Bill Cosby, who frequents New York’s Le Cirque in Midtown, literally gets up from his table and goes around the room to kibbitz with the restaurant’s guests. In fact, Le Cirque is one of the city’s best-known celeb hang-outs, including everyone from Woody Allen and Barbara Walters to Henry Kissinger and Bill O’Reilly. Once, when a non-celeb newcomer complained to Le Cirque’s owner, Sirio Maccioni, that the tables were too close, he responded, “Sir, would you rather sit this close or this far from Sophia Loren tonight?”—just as Sophia swept into the restaurant.
At Manhattan’s legendary Four Seasons Grill Room the titans of media and Big Apple politics gather and jockey for tables ever day at lunch, so you might hobnob with Mayor Bloomberg, Rupert Murdoch and Jann Wenner there. Once, filming a TV show, Lauren Hutton and Raquel Welch tussled and tumbled into the babbling pool in the Pool Room here. Ralph Lauren says that “the quality, the design, the food, and the people all come together to make a certain magic — there is no place like it.”
Of course, on the West Coast, the restaurant of the moment in Hollywood will always be the one drawing the most celebs. Restaurant publicists tell the media who dined where and when, and if an L.A. restaurant doesn’t have what they call a “sizzle factor,” it’s not likely to stay open long.
Ortolan is a swank French restaurant owned by Chef Christophe Émé and his wife, actress Jeri Ryan, who attracts her star friends and not a few Trekkies who come to see the woman who once played the Borg named Seven of Nine.
Other good bets for celeb watching are the more secluded and reclusive hotel dining rooms like the Bar Marmont at Château Marmont Hotel and Bungalows (Charlize Theron, Keanu Reeves, Courtney Love, Johnny Depp, Amy Winehouse, Sting), the Polo Lounge at the Beverly Hills Hotel (especially breakfast for studio bigwigs courting stars). Alas, the Bel-Air Hotel — Marilyn Monroe’s favorite poolside table — will be closed for the next year or so for renovation.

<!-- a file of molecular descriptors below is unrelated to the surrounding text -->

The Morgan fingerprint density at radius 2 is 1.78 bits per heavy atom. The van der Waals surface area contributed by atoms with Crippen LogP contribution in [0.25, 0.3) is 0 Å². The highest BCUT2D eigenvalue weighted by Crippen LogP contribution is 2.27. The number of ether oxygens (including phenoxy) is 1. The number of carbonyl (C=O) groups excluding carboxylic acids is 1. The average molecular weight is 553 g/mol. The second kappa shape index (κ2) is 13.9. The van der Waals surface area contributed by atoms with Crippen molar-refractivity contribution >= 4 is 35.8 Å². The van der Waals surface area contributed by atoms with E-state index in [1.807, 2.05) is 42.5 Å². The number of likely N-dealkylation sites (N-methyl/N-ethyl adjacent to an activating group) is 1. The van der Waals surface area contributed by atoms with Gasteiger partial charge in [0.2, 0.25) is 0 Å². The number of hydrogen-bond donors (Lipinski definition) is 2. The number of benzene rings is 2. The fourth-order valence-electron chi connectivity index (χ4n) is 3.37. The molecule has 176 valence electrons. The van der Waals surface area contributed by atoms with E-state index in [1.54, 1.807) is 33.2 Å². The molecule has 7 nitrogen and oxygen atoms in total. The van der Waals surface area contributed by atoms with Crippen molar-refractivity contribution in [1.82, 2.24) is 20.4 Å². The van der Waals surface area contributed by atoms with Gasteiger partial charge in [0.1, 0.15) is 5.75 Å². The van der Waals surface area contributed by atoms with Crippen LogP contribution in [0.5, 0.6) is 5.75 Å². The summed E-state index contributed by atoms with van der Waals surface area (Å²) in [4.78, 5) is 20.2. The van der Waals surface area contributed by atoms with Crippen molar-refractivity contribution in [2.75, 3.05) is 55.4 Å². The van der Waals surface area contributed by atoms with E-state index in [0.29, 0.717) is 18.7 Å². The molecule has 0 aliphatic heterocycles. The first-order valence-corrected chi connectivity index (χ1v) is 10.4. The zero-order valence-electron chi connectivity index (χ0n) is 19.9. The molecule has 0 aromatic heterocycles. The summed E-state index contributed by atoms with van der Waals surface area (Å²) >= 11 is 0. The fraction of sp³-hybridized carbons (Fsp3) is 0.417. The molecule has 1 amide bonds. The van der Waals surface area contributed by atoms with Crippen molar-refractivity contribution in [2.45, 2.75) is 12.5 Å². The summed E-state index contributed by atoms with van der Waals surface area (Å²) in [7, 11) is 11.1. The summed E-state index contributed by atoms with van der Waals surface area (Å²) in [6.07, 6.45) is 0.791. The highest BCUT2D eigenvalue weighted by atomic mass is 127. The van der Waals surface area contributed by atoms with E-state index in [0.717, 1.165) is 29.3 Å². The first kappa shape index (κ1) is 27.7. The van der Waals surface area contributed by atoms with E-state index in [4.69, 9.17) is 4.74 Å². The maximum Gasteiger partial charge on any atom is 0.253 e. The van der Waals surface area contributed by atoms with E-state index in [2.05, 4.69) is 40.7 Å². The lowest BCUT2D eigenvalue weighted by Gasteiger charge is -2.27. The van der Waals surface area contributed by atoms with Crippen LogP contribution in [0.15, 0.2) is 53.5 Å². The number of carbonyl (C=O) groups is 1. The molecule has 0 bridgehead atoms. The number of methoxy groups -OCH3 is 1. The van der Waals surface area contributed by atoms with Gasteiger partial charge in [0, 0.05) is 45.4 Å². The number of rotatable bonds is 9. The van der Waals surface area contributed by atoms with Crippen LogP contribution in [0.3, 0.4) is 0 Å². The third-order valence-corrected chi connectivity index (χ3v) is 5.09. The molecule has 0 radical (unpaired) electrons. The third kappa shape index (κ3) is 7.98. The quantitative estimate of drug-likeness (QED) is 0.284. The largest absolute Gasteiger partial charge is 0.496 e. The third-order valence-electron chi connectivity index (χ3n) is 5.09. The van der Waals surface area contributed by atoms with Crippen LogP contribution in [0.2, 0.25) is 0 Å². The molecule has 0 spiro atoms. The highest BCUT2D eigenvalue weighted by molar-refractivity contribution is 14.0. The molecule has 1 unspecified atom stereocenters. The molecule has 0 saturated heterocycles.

Given that Las Vegas has developed both a high-powered entertainment scene along with first-rate restaurants, you’ll find celebs visiting on a regular basis. At the new Wynn Las Vegas hotel and casino, they have a place named Sinatra’s that evokes the mystique of Ol’ Blue Eyes and has drawn stars like Jay-Z, Beyonce, Justin Timberlake and Garth Brooks.
And in Washington, D.C., where pols have to be pretty careful whom they’re seen with and where, The Monocle, just shy of the Capitol, where senators go for lunch, alerted by a dining room bell that summons them back for an important vote.
But now that Barack Obama has come to Washington, new places have vied for his visitations and got them, including when he celebrated his wife Michelle’s 45th birthday at the fine dining restaurant Equinox, two blocks from the White House. President Obama also seems a fan of Five Guys Burgers and Fries in Dupont Circle, while Obama’s staff have carved out their own niche in D.C.
The Hawk n’ Dove is where the Congressional junior staff members threw a party for Obama press spokesman Robert Gibbs. Close to the White House, the Oval Room is a big power lunch place, while the newcomer in town that has been attracting the big names is Bourbon Steak in Georgetown’s Four Seasons Hotel, where former Secretary of State Madeleine Albright and former Soviet President Mikhail Gorbachev dined on the same night, as have Brad Pitt, Michael Douglas and Catherine Zeta-Jones.
So unless the stars are staying in their rooms, the chances are better than ever they’ll be out and about, if not at the table next to you, certainly at the best table in the house.